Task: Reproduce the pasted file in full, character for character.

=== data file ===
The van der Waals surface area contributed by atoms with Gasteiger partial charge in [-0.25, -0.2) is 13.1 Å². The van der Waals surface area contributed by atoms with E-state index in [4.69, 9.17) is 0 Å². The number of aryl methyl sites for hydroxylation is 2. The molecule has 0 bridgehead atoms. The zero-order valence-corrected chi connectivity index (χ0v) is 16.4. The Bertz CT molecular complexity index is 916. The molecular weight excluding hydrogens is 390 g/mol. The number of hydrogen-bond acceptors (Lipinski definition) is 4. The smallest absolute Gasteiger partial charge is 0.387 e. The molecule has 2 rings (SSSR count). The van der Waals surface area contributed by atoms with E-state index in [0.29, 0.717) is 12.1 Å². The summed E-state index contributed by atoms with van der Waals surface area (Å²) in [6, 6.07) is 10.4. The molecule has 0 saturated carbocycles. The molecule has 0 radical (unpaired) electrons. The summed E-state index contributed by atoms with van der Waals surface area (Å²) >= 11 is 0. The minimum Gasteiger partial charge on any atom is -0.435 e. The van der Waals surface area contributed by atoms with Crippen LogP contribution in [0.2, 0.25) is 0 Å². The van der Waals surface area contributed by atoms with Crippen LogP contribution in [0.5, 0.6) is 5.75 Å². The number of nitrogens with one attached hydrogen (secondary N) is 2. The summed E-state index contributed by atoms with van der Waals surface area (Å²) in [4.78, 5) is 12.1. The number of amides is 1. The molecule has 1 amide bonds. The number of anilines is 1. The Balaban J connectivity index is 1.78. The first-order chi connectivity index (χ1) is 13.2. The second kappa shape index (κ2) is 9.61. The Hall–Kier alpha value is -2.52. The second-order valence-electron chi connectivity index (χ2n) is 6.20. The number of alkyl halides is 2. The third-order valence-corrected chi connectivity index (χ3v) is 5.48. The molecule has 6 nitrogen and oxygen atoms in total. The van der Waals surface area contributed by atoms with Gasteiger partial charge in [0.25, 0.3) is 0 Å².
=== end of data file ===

The van der Waals surface area contributed by atoms with Gasteiger partial charge in [-0.25, -0.2) is 13.1 Å². The van der Waals surface area contributed by atoms with E-state index in [4.69, 9.17) is 0 Å². The number of aryl methyl sites for hydroxylation is 2. The molecule has 0 bridgehead atoms. The zero-order valence-corrected chi connectivity index (χ0v) is 16.4. The Bertz CT molecular complexity index is 916. The molecular weight excluding hydrogens is 390 g/mol. The number of hydrogen-bond acceptors (Lipinski definition) is 4. The smallest absolute Gasteiger partial charge is 0.387 e. The molecule has 2 rings (SSSR count). The van der Waals surface area contributed by atoms with E-state index in [0.29, 0.717) is 12.1 Å². The summed E-state index contributed by atoms with van der Waals surface area (Å²) in [6, 6.07) is 10.4. The molecule has 0 saturated carbocycles. The molecule has 0 radical (unpaired) electrons. The summed E-state index contributed by atoms with van der Waals surface area (Å²) >= 11 is 0. The minimum Gasteiger partial charge on any atom is -0.435 e. The van der Waals surface area contributed by atoms with Crippen LogP contribution in [0.2, 0.25) is 0 Å². The van der Waals surface area contributed by atoms with Crippen LogP contribution in [0.5, 0.6) is 5.75 Å². The number of nitrogens with one attached hydrogen (secondary N) is 2. The summed E-state index contributed by atoms with van der Waals surface area (Å²) in [4.78, 5) is 12.1. The number of amides is 1. The molecule has 1 amide bonds. The number of anilines is 1. The Balaban J connectivity index is 1.78. The first-order chi connectivity index (χ1) is 13.2. The second kappa shape index (κ2) is 9.61. The Hall–Kier alpha value is -2.52. The second-order valence-electron chi connectivity index (χ2n) is 6.20. The number of alkyl halides is 2. The third-order valence-corrected chi connectivity index (χ3v) is 5.48. The molecule has 6 nitrogen and oxygen atoms in total. The van der Waals surface area contributed by atoms with Gasteiger partial charge in [0.25, 0.3) is 0 Å².